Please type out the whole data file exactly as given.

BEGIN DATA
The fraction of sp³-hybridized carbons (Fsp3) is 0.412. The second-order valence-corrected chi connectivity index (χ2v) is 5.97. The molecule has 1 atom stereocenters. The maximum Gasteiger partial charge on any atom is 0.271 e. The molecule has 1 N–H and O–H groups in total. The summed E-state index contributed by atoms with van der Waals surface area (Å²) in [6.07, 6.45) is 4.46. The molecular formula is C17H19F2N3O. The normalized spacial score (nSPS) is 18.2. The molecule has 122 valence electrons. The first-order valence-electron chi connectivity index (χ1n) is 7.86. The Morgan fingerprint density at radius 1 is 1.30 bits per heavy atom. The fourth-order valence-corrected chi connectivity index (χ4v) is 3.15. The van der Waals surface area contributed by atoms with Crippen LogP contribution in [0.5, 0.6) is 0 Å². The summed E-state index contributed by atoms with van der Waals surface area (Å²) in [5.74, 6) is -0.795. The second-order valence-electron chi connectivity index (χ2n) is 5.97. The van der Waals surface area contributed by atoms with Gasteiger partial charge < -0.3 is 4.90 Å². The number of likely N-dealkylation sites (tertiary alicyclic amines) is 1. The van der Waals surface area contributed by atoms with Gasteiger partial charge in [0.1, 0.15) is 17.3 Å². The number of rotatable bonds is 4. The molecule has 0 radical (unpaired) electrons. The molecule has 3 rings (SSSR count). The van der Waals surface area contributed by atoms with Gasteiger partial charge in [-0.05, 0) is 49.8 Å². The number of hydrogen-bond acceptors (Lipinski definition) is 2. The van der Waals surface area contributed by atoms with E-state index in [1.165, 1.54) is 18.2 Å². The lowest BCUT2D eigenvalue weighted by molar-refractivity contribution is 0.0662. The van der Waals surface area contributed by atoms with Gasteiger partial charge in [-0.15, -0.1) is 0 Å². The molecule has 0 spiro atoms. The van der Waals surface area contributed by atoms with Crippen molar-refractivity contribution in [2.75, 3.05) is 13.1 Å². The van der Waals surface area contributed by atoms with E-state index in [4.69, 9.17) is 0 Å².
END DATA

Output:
The fraction of sp³-hybridized carbons (Fsp3) is 0.412. The second-order valence-corrected chi connectivity index (χ2v) is 5.97. The molecule has 1 atom stereocenters. The maximum Gasteiger partial charge on any atom is 0.271 e. The molecule has 1 N–H and O–H groups in total. The summed E-state index contributed by atoms with van der Waals surface area (Å²) in [6.07, 6.45) is 4.46. The molecular formula is C17H19F2N3O. The normalized spacial score (nSPS) is 18.2. The molecule has 122 valence electrons. The first-order valence-electron chi connectivity index (χ1n) is 7.86. The Morgan fingerprint density at radius 1 is 1.30 bits per heavy atom. The fourth-order valence-corrected chi connectivity index (χ4v) is 3.15. The van der Waals surface area contributed by atoms with Crippen LogP contribution in [0.5, 0.6) is 0 Å². The summed E-state index contributed by atoms with van der Waals surface area (Å²) in [5.74, 6) is -0.795. The second-order valence-electron chi connectivity index (χ2n) is 5.97. The van der Waals surface area contributed by atoms with Gasteiger partial charge < -0.3 is 4.90 Å². The number of likely N-dealkylation sites (tertiary alicyclic amines) is 1. The van der Waals surface area contributed by atoms with Gasteiger partial charge in [0.1, 0.15) is 17.3 Å². The number of rotatable bonds is 4. The molecule has 0 radical (unpaired) electrons. The molecule has 3 rings (SSSR count). The van der Waals surface area contributed by atoms with Gasteiger partial charge in [-0.05, 0) is 49.8 Å². The number of hydrogen-bond acceptors (Lipinski definition) is 2. The van der Waals surface area contributed by atoms with E-state index in [1.165, 1.54) is 18.2 Å². The lowest BCUT2D eigenvalue weighted by molar-refractivity contribution is 0.0662. The van der Waals surface area contributed by atoms with Gasteiger partial charge in [-0.15, -0.1) is 0 Å². The molecule has 0 spiro atoms. The van der Waals surface area contributed by atoms with Crippen molar-refractivity contribution in [2.75, 3.05) is 13.1 Å². The van der Waals surface area contributed by atoms with E-state index in [4.69, 9.17) is 0 Å².